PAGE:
What is acupuncture?
Acupuncture is defined as the insertion of needles into specific points on the body to produce a healing response. For thousands of years, the Chinese have utilized this modality of medicine for treatment and even prevention of ailments. Acupuncture can be used alone or along with traditional Western medicine. More recent research with humans utilizing functional MRI studies (fMRI) have confirmed positive responses with acupuncture. While it is not able to cure every condition, it has many instances where it can be utilized with positive results. What conditions would respond to acupuncture treatments?
1. Musculoskeletal conditions such as intervertebral disc disease, arthritis, traumatic injuries (especially to nerves)
2. Respiratory problems
3. Dermatologic problems, such as lick granulomas and allergic dermatitis
4. Gastrointestinal problems, such as diarrhea
5. Some reproductive problems
Consult with your veterinarian to discuss how acupuncture may fit in with your pet’s wellness plan.
How does acupuncture work? From the International Veterinary Acupuncture Society:
Although acupuncture has its roots in ancient times before modern scientific methods were available with which to study it, many important studies have been done to indicate how acupuncture works and what physiologic mechanisms are involved in its actions. Using functional MRI (fMRI), to examine 15 different points, the basic tenets of acupuncture have been proven. Those are that acupuncture is based upon the point selected, the method of stimulation, and the duration of stimulation. Stimulation of these points result in specific changes in the central nervous system. It was shown that acupuncture points that have pain relieving properties associated with them tend to activate specific pain-association brainstem regions. The National Institute of Health developed a consensus statement about acupuncture and its efficacy. NIH said that there was compelling evidence that acupuncture was useful in the management of osteoarthritis and musculoskeletal pain.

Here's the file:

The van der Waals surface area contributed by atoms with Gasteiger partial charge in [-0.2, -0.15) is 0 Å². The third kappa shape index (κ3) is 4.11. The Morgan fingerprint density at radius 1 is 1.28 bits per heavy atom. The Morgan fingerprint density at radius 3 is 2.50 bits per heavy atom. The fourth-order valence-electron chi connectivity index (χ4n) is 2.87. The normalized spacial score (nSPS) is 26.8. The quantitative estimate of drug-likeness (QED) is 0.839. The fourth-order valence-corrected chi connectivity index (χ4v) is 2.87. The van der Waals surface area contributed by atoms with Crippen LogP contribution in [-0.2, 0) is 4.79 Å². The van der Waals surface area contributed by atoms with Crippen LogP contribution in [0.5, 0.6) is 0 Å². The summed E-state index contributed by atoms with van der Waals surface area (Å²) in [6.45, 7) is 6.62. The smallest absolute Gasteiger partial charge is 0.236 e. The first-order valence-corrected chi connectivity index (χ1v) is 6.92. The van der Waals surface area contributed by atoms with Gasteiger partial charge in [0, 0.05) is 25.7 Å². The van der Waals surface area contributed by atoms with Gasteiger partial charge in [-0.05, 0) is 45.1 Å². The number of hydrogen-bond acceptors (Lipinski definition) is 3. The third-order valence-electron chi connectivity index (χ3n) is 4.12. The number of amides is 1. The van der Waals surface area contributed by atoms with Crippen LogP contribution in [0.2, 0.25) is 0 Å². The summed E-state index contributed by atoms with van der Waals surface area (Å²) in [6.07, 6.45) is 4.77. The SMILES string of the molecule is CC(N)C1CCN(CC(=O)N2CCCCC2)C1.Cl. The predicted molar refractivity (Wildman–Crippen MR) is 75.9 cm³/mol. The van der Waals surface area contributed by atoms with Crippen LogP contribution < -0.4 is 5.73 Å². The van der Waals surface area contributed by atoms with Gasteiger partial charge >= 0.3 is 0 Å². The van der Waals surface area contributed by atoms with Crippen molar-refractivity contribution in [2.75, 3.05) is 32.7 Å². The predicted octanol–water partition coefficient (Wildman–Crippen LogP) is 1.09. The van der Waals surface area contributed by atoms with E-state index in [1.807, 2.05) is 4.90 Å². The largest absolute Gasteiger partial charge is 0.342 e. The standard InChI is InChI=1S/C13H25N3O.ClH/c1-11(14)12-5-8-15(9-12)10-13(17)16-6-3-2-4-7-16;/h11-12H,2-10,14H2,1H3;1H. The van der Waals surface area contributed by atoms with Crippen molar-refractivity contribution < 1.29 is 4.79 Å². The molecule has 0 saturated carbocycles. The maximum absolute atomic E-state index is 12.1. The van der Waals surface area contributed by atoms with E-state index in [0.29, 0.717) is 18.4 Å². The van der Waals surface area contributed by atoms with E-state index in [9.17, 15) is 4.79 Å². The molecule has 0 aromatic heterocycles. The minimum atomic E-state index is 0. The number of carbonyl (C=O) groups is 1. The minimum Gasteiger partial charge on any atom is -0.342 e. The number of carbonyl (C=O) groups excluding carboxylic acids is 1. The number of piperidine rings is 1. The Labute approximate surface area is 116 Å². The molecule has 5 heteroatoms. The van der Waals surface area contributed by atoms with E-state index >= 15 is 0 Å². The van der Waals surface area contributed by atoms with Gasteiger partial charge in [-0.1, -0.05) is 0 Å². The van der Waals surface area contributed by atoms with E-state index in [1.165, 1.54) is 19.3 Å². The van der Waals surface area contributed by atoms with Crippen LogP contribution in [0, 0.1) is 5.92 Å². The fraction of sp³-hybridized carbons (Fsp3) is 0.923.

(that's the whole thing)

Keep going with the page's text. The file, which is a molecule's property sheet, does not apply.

In western medical terms, acupuncture can assist the body to heal itself by affecting certain physiological changes. For example, acupuncture can stimulate nerves, increase blood circulation, relieve muscle spasm, and cause the release of hormones, such as endorphins (one of the body’s pain control chemicals) and cortisol (a natural steroid). Although many of acupuncture’s physiological effects have been studied, many more are still unknown. Further research must be conducted to discover all of acupuncture’s effects and its proper uses in veterinary medicine.
Choosing A Veterinary Acupuncturist
A veterinarian must take additional training to become a certified veterinary acupuncturist. Dr. Adams has undergone training through CuraCore Medical Acupuncture course based out of Colorado.
This course focuses on the medical aspects of acupuncture, as well as the science behind the treatments and how they can benefit your pet.
Additional information regarding acupuncture can be found at www.ivas.org.